Tuesday, 25 August 2015

A tiring day

We are now moored up in Birstall. We have decided that 7 hour days do not suit us, at all. I get tired by about 5 hours and the last couple of hours are stressful, such that anything that can go wrong, does, and my steering skills degenerate markedly. And my patience - well, enough said, cos it has gone down the toilet.

Yesterday was a blobby day though because it rained and rained and rained. We moved over to get water at about 8.30am and were back on the mooring about 40 minutes later, in time for the precipitation to begin. We did lots of laundry - sheets and towels from the weekend mainly - and the boat was draped as tho it was a fancy house shut up with holland covers over everything!

This morning we were up early to re-fill with water and then move on. I think we'd gone over for water at about 7.30 and were approaching the locks about 8. The first test (failed) of my patience was as David put the bike back together. I am not sure why he had removed the front mudguard, but getting it back on was proving time consuming. It is not a quick task if I can mix and cook an omelette, make tea, slice tomatoes and run water for dishes in the same time span, now is it?

We were joined at the locks by John and Vanessa on nb Swift and Low. We were all quite efficient, esp when David was biking between locks and starting or getting them set for us. The time saved is in the dropping him off and picking him up at lock landings, and in his being there before we arrive. Even if it's only 5 minutes saved at each lock, it soon adds up.
This tree looked sort of spooky with its dead branches mixed with living ones - would have looked even spookier on a grey day ...

There were loads and loads of these flowers growing along the canal/river. I don't know what they are but they look very pretty. The flowers look like legume flowers.

David and I were going to moor for a couple of nights in Leicester at Castle Gardens but there were already 5 or 6 boats there and it didn't look very welcoming. So on we came. That was probably our mistake, as the following two hours to Birstall seemed very long and I started being clumsy, losing concentration, being unable to moor up effectively - part of that was because I tried a technique I read about on the Canalworld forum yesterday. The technique which I clearly cannot do was to bring the stern of the boat in to the side, tie it loosely and then rev the engine in forward gear a bit and the bow is meant to come around. Ah, no. So I am missing something, methinks. And one thing I didn't take into account is that trying new things when I am tiring is not wise. But that's another feature of my tiring - silly decisions as well, dammit!!


This is a weir - one of two the same on the way through Leicester. Certainly a trap for the unwary or tired. As I was approaching the first one I thought it was a bridge and I was trying to work out which span I should go under. Doh!  Both of the weirs are on corners, and their lower levels aren't far below so it's visually confusing, but it's far enough to be a real problem. There is NO signage and no barriers to prevent boats cannoning off the top level. A narrowboat wouldn't fit under the span, as can be seen when you get closer, but until then it's deceptive.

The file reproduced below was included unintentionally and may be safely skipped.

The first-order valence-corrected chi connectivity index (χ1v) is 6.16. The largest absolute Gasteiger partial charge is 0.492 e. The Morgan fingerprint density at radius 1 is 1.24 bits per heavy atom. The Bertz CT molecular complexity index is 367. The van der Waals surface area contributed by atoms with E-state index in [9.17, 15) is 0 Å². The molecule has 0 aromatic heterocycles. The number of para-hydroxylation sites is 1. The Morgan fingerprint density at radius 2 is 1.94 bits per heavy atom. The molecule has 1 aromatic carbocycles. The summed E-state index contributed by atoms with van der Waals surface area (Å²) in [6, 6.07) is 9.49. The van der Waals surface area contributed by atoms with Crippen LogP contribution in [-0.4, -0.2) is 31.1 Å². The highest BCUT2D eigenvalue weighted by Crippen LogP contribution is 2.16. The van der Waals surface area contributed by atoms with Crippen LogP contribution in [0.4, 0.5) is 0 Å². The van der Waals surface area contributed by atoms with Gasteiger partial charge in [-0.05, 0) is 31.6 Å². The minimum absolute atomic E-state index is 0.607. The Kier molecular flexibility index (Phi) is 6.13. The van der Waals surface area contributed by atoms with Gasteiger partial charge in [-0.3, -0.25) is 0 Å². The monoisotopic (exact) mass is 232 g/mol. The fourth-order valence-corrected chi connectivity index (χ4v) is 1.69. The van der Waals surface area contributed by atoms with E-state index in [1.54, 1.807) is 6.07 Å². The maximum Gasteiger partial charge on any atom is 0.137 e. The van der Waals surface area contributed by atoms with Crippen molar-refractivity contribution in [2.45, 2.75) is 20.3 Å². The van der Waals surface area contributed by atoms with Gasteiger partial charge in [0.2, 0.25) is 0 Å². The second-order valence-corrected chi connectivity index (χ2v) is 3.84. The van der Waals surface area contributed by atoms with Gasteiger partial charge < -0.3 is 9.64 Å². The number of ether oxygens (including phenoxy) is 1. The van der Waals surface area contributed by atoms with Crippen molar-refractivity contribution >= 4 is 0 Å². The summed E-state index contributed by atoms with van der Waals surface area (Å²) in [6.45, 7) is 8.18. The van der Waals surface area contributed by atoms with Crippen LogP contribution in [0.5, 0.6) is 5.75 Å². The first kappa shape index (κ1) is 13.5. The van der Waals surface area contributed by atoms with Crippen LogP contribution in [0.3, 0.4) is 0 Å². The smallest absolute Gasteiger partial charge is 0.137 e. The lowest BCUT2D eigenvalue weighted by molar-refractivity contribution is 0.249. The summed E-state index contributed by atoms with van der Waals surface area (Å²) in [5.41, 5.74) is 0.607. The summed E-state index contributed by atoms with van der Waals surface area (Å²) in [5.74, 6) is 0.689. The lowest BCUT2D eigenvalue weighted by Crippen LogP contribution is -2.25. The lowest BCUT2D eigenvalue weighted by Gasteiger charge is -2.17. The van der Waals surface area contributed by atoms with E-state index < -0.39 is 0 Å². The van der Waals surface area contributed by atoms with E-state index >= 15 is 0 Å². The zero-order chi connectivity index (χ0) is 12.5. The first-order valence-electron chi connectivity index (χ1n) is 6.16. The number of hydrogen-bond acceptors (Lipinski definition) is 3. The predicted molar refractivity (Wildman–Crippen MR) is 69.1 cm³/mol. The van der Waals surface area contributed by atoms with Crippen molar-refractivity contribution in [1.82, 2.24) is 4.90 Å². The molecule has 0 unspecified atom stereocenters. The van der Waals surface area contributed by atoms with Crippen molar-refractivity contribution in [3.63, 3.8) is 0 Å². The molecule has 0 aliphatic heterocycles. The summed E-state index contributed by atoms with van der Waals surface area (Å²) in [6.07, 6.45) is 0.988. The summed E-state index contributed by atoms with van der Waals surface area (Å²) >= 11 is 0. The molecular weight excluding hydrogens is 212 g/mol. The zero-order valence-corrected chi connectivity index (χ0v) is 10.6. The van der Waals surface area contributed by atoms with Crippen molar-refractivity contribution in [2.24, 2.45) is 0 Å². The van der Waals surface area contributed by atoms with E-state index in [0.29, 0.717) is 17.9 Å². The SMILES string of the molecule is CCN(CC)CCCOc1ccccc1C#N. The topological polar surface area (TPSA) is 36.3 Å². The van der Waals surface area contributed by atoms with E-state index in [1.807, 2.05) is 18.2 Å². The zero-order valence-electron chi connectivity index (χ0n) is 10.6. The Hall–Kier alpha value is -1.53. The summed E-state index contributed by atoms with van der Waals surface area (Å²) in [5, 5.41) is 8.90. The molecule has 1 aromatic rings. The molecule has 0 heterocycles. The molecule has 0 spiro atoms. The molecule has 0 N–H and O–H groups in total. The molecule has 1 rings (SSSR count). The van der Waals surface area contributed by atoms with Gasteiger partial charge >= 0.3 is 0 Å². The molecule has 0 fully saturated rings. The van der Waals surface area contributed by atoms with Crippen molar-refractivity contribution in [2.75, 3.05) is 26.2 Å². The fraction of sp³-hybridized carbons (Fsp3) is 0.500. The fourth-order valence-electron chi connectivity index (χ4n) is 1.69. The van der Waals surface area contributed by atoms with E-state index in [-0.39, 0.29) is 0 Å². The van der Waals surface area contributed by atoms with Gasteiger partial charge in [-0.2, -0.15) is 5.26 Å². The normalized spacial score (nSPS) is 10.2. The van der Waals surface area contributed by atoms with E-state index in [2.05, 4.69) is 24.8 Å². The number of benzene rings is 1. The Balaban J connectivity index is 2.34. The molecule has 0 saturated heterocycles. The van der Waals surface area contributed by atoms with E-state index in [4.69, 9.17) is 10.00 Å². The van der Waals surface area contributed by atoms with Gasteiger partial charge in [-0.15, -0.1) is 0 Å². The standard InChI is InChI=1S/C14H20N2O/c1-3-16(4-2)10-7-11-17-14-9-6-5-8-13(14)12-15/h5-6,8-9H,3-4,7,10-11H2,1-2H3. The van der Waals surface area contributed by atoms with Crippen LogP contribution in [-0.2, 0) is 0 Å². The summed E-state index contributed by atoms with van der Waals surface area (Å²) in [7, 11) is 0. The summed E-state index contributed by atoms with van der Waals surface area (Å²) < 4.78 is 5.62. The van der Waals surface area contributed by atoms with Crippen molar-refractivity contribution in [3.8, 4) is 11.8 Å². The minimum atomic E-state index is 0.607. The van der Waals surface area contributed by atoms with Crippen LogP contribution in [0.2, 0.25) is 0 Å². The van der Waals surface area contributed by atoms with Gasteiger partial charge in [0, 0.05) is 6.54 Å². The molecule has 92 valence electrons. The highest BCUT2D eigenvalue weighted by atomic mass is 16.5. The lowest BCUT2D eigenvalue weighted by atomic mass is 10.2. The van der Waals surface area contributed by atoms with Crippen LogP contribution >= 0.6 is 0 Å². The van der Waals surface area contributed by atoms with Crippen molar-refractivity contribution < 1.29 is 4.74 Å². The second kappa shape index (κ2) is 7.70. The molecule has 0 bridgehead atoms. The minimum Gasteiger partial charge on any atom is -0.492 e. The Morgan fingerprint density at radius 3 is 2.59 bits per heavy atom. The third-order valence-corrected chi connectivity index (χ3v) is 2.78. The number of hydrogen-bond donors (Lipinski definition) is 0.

So now we are moored up, it has rained, stopped raining and we have both had a nana nap. We were going to go out for dinner, but have decided to postpone that until tomorrow night. Instead we have had a Gu pudding each - no main course, just dessert. Sounds like my best decision today!

4 comments:

Anonymous said...

Himalayan balsam is the weed that you saw.

Marilyn McDonald said...

Thank you for that. It is lovely, but is it counted as a noxious weed on the waterways?

Neil Corbett said...

It is indeed. In fact some places have balsam bashing working parties. It has to be done before the seeds set though as they are explosive as soon as they are touched. The first seeds landing on other plants set them off and soon you have waves of exploding seed heads. It's great fun actually and before we realised this was an invasive species our kids would love to set them all off.
Kath (nb Herbie)

Marilyn McDonald said...

Hi Kath, Thanks for that info - it has me looking at it with jaundiced eyes ... In NZ we have a plant imported from the UK that has similar characteristics, ie gorse. In the UK it grows in a limited range of climactic conditions, and is used as hedging. In NZ, given the more temperate climate, it grows everywhere! It is a curse for farmers. They cannot burn it off as the seed pods pop and it propogates fiercely. So it has to be grubbed out or kept in control with chemicals. I find it strange over here to see gorse and scotch thistles growing freely - at home they would be removed. I have the same feeling re rabbits - an absolute nightmare for farmers in NZ so the thinking there is the only good rabbit is a dead one. I am no longer admiring of the Himalayan Balsam, regardless of how pretty it looks!
Cheers, Marilyn